We think of the Utah Jazz as one of the last "traditional" NBA team, one where the head coach holds all the power and roster moves are infrequent as a means of maintaining proper roster chemistry. The Jazz were consistent almost to a fault, with Jerry Sloan being the longest-tenured coach and the team's core changing little in the past half decade. They were always good enough to win 50-plus games and be a "dark horse" contender, but their limitations were always exposed in the playoffs by better teams (or, more accurately, the Lakers).
That's why it was pretty shocking to see the Jazz make some major moves this offseason. No, they didn't get any of the big-name free agents, but they still made significant changes to their roster. This was partly by necessity, because longtime power forward Carlos Boozer left to sign a big-money contract with the Chicago Bulls, but the remodeling didn't stop there. The Jazz ended up reloading from that loss immediately, turning a trade exception gained from losing Boozer into top post player Al Jefferson. The Jazz also lost wing players Wesley Matthews and Kyle Korver, replacing them with Raja Bell and first-round draft pick Gordon Hayward. When it's all said and done, the Jazz could have as many as three new starters next season.
Indeed, as SB Nation's Jazz blog SLC Dunk writes, it's a new experience for Jazz fans used to continuity.
This off-season just isn't one that Jazz fans are accustomed to. For one of the most consistent teams in the league, from the owners to the coach to the play calls to the fans, this many new faces just isn't heard of in Utah.
That means it might take time for everyone to adjust to Sloan's system. That said, compared to most teams, the Jazz still have a lot of continuity, and that'll mean something once Jefferson figures things out.
It might take a few months, but the Jazz offense will become their biggest strength. We should see a more distributed work load with scoring. Jefferson was brought in in part to replace Boozer's production. While he'll get the majority of Boozer's points, look for CJ Miles and Paul Millsap to receive some trickle down.
You also have to remember that a large portion of this group's core, Deron Williams, Paul Millsap, C.J. Miles, Andrei Kirilenko, and Mehmet Okur have been playing together now for at least four years, some five. Bell has been with the team before and should remember how to ride that bike. Really, it's going to come down to how fast Jefferson can pick things up.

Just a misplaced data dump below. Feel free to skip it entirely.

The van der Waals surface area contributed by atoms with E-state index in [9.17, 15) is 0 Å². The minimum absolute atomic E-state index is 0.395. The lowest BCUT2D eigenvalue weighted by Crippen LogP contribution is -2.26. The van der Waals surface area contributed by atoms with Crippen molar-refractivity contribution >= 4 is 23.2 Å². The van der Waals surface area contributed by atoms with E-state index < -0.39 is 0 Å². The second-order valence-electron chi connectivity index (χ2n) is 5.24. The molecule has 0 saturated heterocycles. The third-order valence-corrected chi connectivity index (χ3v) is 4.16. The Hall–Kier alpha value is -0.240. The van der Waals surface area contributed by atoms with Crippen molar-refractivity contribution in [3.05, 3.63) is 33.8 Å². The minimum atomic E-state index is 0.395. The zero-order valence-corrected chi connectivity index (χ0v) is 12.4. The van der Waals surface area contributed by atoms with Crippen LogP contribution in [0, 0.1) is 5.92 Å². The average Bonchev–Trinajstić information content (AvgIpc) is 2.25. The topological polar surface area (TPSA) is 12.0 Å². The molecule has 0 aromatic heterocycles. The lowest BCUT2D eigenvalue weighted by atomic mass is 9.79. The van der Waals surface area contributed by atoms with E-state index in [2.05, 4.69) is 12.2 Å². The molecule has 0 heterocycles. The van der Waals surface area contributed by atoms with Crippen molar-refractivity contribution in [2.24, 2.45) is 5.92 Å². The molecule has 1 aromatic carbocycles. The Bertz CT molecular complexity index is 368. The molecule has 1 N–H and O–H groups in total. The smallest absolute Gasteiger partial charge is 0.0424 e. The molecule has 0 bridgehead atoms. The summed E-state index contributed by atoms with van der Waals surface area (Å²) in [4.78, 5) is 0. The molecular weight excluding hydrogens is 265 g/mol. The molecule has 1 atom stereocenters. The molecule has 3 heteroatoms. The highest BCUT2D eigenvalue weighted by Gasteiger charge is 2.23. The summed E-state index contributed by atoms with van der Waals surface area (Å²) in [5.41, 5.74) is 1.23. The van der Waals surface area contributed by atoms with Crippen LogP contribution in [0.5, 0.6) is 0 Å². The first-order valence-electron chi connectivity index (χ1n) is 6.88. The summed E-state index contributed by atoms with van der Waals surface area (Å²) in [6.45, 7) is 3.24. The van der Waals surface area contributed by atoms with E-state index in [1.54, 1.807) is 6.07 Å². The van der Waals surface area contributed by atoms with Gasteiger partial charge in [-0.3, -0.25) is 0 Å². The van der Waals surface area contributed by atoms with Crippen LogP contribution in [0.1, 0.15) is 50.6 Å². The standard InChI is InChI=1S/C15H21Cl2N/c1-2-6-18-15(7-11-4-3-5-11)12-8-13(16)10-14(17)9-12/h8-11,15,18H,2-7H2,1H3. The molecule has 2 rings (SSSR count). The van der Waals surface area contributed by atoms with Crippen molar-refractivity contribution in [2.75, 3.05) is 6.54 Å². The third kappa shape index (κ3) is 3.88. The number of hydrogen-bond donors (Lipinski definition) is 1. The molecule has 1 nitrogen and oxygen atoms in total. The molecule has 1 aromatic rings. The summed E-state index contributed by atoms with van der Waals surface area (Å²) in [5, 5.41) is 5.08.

Those five (Williams, Miles, Kirilenko, Okur and Millsap), are still the core of the team, and the Jazz won't be bad as long as they have them.
That said, can Jefferson actually figure things out? I think it's a much bigger question than most realize. Jefferson had a pretty poor year last year, though that can partially be explained by his recovery from knee surgery. Even before he was hurt, Jefferson got most of his points as a classic post-up player that called for the ball on the left block and did his thing. In Utah, however, Jefferson will have to learn how to score on the move and in pick and roll situations, which will be new for him. While that transition happens, SLC Dunk writes that fans could become restless.
Right now there's just too much unknown about this team. Can Jefferson learn the offense? Can they become a better defensive team in the middle? Fans have a realistic expectation about how this new team will do but at the same time, it's going to be a disappointment if they're not challenging for the two-seed.
If they get out to a slow start, some of those losses could come back to haunt them when it comes to playoff positioning.
That's one reason why I think the Jazz may struggle more than people think next year. Jefferson provides a different dimension than Okur (who is injured until December), giving the Jazz two choices. They could play Jefferson and Okur together once Okur comes back, or they could promote Paul Millsap and use Okur as a bench player. The former sounds more palatable, but it can't happen until December, and it also requires Jefferson to adjust his game.
SLC Dunk agrees, but thinks the Jazz will find a groove and finish 53-29. I'm a little less pessimistic, so I'll say 48-34 and the sixth seed in the West.